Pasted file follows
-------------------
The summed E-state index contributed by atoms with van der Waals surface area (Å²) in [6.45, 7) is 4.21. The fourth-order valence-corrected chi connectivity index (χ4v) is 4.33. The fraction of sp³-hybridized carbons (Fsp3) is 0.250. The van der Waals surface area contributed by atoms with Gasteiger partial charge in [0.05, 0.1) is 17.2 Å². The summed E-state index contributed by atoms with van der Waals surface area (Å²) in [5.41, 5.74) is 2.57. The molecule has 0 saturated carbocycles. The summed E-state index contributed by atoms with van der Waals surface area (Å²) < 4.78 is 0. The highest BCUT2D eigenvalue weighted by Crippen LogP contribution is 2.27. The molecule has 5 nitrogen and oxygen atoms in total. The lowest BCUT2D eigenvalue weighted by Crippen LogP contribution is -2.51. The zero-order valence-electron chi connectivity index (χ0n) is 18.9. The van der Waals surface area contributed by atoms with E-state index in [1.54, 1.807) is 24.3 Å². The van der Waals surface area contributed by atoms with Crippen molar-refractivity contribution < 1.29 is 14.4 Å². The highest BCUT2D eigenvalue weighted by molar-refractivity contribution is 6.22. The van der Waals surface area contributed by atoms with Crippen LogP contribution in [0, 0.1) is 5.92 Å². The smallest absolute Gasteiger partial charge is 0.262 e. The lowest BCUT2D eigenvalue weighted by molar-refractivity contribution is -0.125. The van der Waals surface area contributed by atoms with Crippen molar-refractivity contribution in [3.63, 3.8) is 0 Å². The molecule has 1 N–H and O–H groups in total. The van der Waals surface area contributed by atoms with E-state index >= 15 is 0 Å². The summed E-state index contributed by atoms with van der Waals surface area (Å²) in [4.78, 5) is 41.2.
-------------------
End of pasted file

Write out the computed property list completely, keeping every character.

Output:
The summed E-state index contributed by atoms with van der Waals surface area (Å²) in [6.45, 7) is 4.21. The fourth-order valence-corrected chi connectivity index (χ4v) is 4.33. The fraction of sp³-hybridized carbons (Fsp3) is 0.250. The van der Waals surface area contributed by atoms with Gasteiger partial charge in [0.05, 0.1) is 17.2 Å². The summed E-state index contributed by atoms with van der Waals surface area (Å²) in [5.41, 5.74) is 2.57. The molecule has 0 saturated carbocycles. The summed E-state index contributed by atoms with van der Waals surface area (Å²) < 4.78 is 0. The highest BCUT2D eigenvalue weighted by Crippen LogP contribution is 2.27. The molecule has 5 nitrogen and oxygen atoms in total. The lowest BCUT2D eigenvalue weighted by Crippen LogP contribution is -2.51. The zero-order valence-electron chi connectivity index (χ0n) is 18.9. The van der Waals surface area contributed by atoms with E-state index in [1.54, 1.807) is 24.3 Å². The van der Waals surface area contributed by atoms with Crippen molar-refractivity contribution < 1.29 is 14.4 Å². The highest BCUT2D eigenvalue weighted by molar-refractivity contribution is 6.22. The van der Waals surface area contributed by atoms with Crippen LogP contribution in [0, 0.1) is 5.92 Å². The smallest absolute Gasteiger partial charge is 0.262 e. The lowest BCUT2D eigenvalue weighted by molar-refractivity contribution is -0.125. The van der Waals surface area contributed by atoms with Crippen molar-refractivity contribution in [3.63, 3.8) is 0 Å². The molecule has 1 N–H and O–H groups in total. The van der Waals surface area contributed by atoms with E-state index >= 15 is 0 Å². The summed E-state index contributed by atoms with van der Waals surface area (Å²) in [4.78, 5) is 41.2.